Walking along the 37 kms of Vaiśālī-Patnā highway, I reached Hājipur at 4 in the evening. Hājipur is situated at a very strategic place, which is the confluence of three perennial rivers, Gangā, Ganḍak, and Sone. Besides the Mahāyāna monastery, Xuanzang  mentions an Ashokan stūpa to mark the place where the Buddha halted to rest on his way to the country of Magadha in the south and looked back at the city of Vaiśālī in the north. It is generally believed that the Rāmchaurā Temple (25° 40' 39'' N. 85° 12' 22'' E) on the southern side of Hājipur is situated on the top of a stūpa - probably the one mentioned by Xuanzang.

This was my second visit to the Rāmchaurā Temple, the first being in 2011. Then in 2011, it was a small temple within a walled complex without gates, but now they are making a 5-storey building. The framework  of the building - the beam and pillar structure - is ready. One can clearly notice the temple is situated on the top of approximately a 15-20ft high spherical mound of 100-150ft diameter. I approached the  priest in charge of the temple with folded hands, shared about my walk, my objective of visiting the temple and a place to stay at night. The priest welcomed me. He gave a brief introduction of himself and offered me a chair.

The priest, Shri Babulal Rai, got very curious about my foot journey especially when I mentioned the Buddha. He said that Buddhist pilgrims visit the place occasionally - at least 1 or 2 pilgrims in a year. But in 2014, more than 400 Sri Lankan pilgrims came in buses to visit the temple and circumambulate it. The leader of the Sri Lanka pilgrimage group even requested him not to damage the mound in the ongoing temple construction works because they believed it was a stūpa.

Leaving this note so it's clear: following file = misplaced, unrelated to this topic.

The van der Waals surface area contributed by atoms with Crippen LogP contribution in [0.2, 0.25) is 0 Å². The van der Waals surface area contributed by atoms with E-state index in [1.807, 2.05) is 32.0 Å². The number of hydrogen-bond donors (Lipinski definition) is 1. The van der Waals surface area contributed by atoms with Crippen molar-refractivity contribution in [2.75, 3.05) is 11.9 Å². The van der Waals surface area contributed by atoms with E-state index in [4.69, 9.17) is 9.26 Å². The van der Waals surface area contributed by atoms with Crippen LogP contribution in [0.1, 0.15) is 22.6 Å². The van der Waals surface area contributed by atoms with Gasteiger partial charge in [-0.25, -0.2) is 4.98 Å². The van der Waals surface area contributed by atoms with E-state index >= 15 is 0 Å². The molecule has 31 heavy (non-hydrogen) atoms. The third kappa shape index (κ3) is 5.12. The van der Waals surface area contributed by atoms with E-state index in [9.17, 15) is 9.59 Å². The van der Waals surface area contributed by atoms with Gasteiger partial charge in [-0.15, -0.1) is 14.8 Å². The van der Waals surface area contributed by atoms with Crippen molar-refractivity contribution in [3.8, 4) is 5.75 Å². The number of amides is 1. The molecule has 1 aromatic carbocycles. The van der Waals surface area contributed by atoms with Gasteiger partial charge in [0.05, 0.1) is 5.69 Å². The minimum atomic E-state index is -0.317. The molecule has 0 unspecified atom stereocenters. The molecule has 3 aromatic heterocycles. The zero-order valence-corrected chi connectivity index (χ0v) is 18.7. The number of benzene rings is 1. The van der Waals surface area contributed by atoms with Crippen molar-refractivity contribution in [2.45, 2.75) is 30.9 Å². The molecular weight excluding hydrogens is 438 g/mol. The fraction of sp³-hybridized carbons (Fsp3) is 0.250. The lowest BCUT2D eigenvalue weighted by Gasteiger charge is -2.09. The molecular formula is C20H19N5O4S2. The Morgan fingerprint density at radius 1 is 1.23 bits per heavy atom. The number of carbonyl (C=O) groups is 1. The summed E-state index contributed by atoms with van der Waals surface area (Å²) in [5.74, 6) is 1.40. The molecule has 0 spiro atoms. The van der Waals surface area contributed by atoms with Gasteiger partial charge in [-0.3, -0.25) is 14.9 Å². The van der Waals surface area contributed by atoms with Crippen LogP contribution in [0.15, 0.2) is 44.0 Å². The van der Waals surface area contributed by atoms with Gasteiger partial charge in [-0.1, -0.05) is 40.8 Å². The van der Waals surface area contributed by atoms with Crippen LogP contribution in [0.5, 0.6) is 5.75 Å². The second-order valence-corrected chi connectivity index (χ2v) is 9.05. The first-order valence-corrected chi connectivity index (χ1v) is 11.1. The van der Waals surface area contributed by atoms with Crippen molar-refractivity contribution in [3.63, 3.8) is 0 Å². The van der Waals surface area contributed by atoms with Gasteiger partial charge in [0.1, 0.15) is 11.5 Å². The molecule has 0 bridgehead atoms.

Rāmchaurā, according to Shri Rai, is actually corrupted from Rām Charan (literally means footprints of Lord Rām). Lord Rām of epic Rāmāyana (7th incarnation of Lord Vishnu) on his way to Janakpur (the birthplace of Sitā in Nepāl) from Ayodhyā (through Buxar and Sonbhadra, Koilwar) briefly stayed here. During his stay here his (Lord Rāma’s) munḍan (head-shaving ceremony) was performed. While leaving, Lord Rām left his footprints here, which are venerated in this temple. Soon Shri Ram Babu Bhagat, a devotee  of the temple who lives in the neighbourhood, joined in the conversation. Shri Bhagat added. Lord Rām disembarked from his boat exactly opposite the temple. Ganges until a few decades ago was flowing past less than 100 m away from  the temple. Now it has drifted more than five kilometres from the temple.

I noticed a striking similarity between the story of the Rāmchaurā Temple and what Xuanzang noticed in Pāṭaliputra. At Pāṭaliputra, Xuanzang saw footprints of the Buddha on stone being venerated. Buddha left his footprints at Pāṭaliputra, looking back at Magadha while on his way to Kusinārā (Kushinagara) to attain Mahāparinirvāṇa. This story is also corroborated in Pali sources. Mahāparinibbāna sutta states that when Buddha was on his way to attain parinibbāna at Kusinārā, he visited the village Pāṭaligāma. At that time the city of Pāṭaligām (later Pāṭaliputra) was getting erected.  Sunidha and Vassakara, the ministers of King Ajātshatru (of Magadha), named the gate from which the Buddha left as the Gotama-gate and the ford by which he crossed the river Ganges as Gotama-ford. Rāmchaurā Temple (and also Hājipur)  is situated just opposite to Patnā (ancient Pāṭaliputra) on the other side of Ganges. If the Buddha crossed the Ganges at Pāṭaliputra to travel further towards Vaiśālī and Kusinārā as stated in Mahāparinibbāna Sutta, he should have arrived somewhere near Rāmchaurā Temple.

Though Xuanzang has mentioned the stūpa in discussion to be associated with the Buddha's journey from Vaiśālī to Magadha, it is possible that this stūpa could be associated with the Buddha’s Mahāparinirvāṇa journey. Possibly on the way to Kusinārā ( and Vaiśālī) from Magadha, the Buddha looked at Magadha for one last time at that spot.